New York-based Cooper Creek Partners Management LLC was founded by Robert Schwarz in May, 2008 having formerly been Managing Director at JL Advisors, where he built the team from scratch. Its hedge fund, Cooper Creek Partners, is a US small- and mid-cap focused equity long/short fund with an average 10 per cent net exposure to the market. Unlike Triarii Capital and Mill Hill Capital, Cooper Creek has received acceleration capital from Protégé Partners and represents the firm's third deal this year.
"We are a catalyst driven hedge fund that operates under a low net framework. We're looking for catalysts to drive upside in out-of-favour investments. We have a full portfolio of stock specific alpha-driven ideas on both the long and short side. We're not using any hedges or baskets; every long and short must have its own catalyst," explains Schwarz, who oversees a five-strong team.
Schwarz enjoys training investment professionals from scratch and wanted to create a "unique culture" and a fund that had a team-focused approach to hedge fund investing, "which I didn't think existed in the market at the time. My father was an entrepreneur and I always dreamed of running my own business one day," he remarks.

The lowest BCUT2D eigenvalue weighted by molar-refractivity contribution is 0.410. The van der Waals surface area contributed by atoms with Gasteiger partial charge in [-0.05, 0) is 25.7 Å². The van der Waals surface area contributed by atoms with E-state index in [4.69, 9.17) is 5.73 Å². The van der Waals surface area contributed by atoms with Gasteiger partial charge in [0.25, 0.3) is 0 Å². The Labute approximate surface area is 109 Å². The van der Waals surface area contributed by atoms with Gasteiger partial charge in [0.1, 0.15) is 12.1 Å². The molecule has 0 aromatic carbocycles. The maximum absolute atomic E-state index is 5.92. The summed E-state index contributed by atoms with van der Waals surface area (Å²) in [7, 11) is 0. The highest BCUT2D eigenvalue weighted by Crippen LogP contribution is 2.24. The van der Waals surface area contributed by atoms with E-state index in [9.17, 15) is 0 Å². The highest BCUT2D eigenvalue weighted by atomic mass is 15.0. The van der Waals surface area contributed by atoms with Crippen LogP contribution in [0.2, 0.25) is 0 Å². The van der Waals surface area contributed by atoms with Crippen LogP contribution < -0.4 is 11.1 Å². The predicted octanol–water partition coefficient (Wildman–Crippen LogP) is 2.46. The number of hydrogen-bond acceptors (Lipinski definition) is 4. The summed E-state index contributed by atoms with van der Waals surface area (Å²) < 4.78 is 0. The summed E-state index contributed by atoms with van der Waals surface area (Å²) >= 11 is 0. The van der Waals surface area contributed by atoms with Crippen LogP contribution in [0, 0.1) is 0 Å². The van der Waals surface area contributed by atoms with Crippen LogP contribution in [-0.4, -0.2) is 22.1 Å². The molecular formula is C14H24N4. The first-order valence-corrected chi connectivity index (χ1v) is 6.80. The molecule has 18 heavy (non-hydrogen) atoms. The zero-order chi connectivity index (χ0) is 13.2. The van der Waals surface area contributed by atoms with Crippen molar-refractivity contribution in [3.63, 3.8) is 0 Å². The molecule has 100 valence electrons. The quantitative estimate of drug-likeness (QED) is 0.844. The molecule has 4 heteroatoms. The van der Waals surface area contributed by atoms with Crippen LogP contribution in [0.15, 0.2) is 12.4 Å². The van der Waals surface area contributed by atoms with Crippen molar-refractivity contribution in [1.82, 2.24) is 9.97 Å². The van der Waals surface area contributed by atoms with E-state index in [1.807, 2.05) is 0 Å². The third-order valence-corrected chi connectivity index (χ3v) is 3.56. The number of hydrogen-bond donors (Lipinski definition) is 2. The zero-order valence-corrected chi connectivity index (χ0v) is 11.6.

It is fair to say that launching Cooper Creek – or any hedge fund business for that matter – on 1st November 2008 was a challenging time, as the world's financial plates adjusted to the tectonic forces of the global credit crash. Trying to raise capital was far from straightforward but over the years Schwarz has built a hedge fund that has gone through the stress of that economic period and can demonstrate a consistent eight-year track record.
"I initiated a relationship with Protégé in February of this year to help us build scale both for the offshore fund an also to eliminate fund size as an inhibiting factor for future investors; that was the main goal behind the relationship. I knew Michael Barron (Head of Research and a Protégé Managing Director) from a former firm and had seen him at various fund conferences.
"I started the process of speaking with Protégé at the end of Q3 2015. We had a seven-year track record to show them, and a differentiated, unique investment approach that they found interesting," recalls Schwarz.
From the get-go Protégé liked the team, the investment process and the overall business operation that Schwarz had built since inception. Crucially, says Schwarz, Protégé did not ask him to make any changes to the way he was running the fund.